ISSN (Print) - 0012-9976 | ISSN (Online) - 2349-8846

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The Future of Capitalism

How Will Capitalism End? Essays on a Failing System by Wolfgang Streeck, New Delhi: Juggernaut Books, 2017; pp 272, 499 (paperback).

A crisis looms at the very heart of the global capitalist system today. However, crises are not new in the history of capitalism. Since the middle of the 18th century, modern societies, though dramatically shaped by capitalism, have witnessed periodic crises that often threatened their very existence. Over time, different theories have emerged seeking to explain why such setbacks to growth and stability occur at an unnerving frequency. Is it a tendency of the rate of profit to fall (Marx), or the saturation of needs and markets (Keynes), or exhaustion of new land for colonisation (Rosa Luxemburg), or technological stagnation (Kondratieff)? Interestingly, whatever the differences in their theoretical constructs, all of them agreed that capitalism was bound to end sometime, if not in their lifetimes.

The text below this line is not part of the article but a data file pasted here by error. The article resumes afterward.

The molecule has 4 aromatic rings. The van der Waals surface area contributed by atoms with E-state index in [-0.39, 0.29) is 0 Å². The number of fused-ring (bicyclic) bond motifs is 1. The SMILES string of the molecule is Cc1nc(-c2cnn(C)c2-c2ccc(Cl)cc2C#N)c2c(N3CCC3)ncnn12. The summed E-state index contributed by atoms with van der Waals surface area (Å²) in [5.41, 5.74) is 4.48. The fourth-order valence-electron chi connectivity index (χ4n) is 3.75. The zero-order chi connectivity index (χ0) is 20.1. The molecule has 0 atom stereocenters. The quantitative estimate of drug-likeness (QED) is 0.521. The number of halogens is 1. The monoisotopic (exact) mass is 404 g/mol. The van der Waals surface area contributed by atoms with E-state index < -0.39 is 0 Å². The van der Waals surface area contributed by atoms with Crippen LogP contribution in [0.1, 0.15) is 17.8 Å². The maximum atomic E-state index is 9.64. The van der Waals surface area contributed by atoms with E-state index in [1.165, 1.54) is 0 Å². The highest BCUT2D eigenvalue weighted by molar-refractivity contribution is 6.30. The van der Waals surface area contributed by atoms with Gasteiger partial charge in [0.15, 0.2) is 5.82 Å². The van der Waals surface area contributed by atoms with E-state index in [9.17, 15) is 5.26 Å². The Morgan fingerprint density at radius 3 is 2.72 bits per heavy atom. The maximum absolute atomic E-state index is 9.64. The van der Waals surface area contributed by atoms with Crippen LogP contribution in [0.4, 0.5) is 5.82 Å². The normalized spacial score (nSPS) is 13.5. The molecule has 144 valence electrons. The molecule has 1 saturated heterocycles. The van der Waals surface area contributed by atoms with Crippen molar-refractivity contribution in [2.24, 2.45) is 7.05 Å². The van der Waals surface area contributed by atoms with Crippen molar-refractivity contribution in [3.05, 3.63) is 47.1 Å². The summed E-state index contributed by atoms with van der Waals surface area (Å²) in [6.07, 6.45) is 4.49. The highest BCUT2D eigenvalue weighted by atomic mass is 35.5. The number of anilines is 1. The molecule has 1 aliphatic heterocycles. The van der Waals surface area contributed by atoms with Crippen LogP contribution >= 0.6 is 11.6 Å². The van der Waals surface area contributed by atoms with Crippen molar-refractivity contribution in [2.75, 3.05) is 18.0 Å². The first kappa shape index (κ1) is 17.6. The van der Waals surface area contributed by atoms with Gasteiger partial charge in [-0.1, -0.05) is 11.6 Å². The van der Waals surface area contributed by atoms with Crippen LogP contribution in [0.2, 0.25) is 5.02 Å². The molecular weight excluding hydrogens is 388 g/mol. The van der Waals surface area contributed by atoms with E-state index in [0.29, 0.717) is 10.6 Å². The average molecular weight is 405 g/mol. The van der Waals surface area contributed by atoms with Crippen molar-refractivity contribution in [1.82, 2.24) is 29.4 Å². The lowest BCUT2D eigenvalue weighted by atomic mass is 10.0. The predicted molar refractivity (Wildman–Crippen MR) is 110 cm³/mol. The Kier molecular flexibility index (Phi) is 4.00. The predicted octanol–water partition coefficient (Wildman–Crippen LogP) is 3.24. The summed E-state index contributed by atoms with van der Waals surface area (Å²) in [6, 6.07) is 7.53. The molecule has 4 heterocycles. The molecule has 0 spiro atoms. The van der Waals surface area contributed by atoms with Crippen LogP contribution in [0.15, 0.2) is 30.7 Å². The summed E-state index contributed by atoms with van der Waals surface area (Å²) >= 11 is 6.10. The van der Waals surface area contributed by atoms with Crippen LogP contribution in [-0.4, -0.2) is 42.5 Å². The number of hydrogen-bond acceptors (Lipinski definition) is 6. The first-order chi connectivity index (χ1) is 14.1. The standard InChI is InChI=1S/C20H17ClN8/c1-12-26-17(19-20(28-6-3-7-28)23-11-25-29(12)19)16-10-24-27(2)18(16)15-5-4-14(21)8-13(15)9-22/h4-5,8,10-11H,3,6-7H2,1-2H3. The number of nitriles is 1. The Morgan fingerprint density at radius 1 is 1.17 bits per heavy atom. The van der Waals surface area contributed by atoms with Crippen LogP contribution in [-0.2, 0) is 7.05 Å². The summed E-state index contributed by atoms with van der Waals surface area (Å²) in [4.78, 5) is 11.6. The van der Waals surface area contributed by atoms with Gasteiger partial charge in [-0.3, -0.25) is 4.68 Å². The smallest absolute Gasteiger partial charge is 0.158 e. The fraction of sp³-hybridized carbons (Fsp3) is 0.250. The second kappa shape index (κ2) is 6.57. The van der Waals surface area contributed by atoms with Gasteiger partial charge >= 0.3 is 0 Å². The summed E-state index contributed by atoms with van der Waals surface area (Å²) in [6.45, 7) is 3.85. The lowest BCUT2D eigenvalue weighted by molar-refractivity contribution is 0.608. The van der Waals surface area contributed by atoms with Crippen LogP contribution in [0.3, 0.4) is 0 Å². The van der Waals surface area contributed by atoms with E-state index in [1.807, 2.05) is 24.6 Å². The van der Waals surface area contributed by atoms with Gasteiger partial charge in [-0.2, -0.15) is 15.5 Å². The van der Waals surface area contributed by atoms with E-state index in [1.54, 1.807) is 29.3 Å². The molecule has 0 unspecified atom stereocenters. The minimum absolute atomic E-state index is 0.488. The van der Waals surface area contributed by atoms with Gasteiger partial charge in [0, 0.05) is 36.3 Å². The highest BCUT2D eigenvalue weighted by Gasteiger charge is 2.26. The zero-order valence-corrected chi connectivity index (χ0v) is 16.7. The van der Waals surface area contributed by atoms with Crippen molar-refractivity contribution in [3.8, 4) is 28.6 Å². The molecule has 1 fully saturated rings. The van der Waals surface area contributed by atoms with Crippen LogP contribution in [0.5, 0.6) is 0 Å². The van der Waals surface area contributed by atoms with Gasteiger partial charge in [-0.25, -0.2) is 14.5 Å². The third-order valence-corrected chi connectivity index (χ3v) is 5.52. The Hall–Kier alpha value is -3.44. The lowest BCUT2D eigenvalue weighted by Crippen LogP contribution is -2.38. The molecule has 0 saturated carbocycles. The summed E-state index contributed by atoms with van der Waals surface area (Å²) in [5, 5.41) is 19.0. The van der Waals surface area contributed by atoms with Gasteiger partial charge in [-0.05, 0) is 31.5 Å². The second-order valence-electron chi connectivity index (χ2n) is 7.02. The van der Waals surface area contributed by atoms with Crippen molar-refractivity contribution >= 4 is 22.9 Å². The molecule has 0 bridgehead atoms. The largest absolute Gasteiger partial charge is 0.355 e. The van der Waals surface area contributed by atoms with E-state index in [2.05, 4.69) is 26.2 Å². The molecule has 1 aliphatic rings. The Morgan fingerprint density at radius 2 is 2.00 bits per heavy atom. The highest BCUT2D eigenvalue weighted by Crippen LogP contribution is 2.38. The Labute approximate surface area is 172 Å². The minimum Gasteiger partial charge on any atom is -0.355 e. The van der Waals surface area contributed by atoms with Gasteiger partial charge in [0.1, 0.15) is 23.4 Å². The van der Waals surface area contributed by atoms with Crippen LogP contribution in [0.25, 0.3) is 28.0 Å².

These predictions have not come true. In every crisis, the capitalist order has been successful in rescuing itself mainly through exogenous support. In the early 20th century, World War I virtually converted capitalism into a public utility for enhancing the collective capacities of nations. The years following the Great Depression saw the process of capital accumulation being protected in several countries in Europe through authoritarian social and political orders. After World War II, several democratic governments initiated policies largely aimed at preserving a kind of economic stability and social justice within the framework of capitalism. From the 1970s, however, capitalism had been stumbling over several mini-crises leading to the near-collapse in 2008.

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Updated On : 15th Dec, 2017

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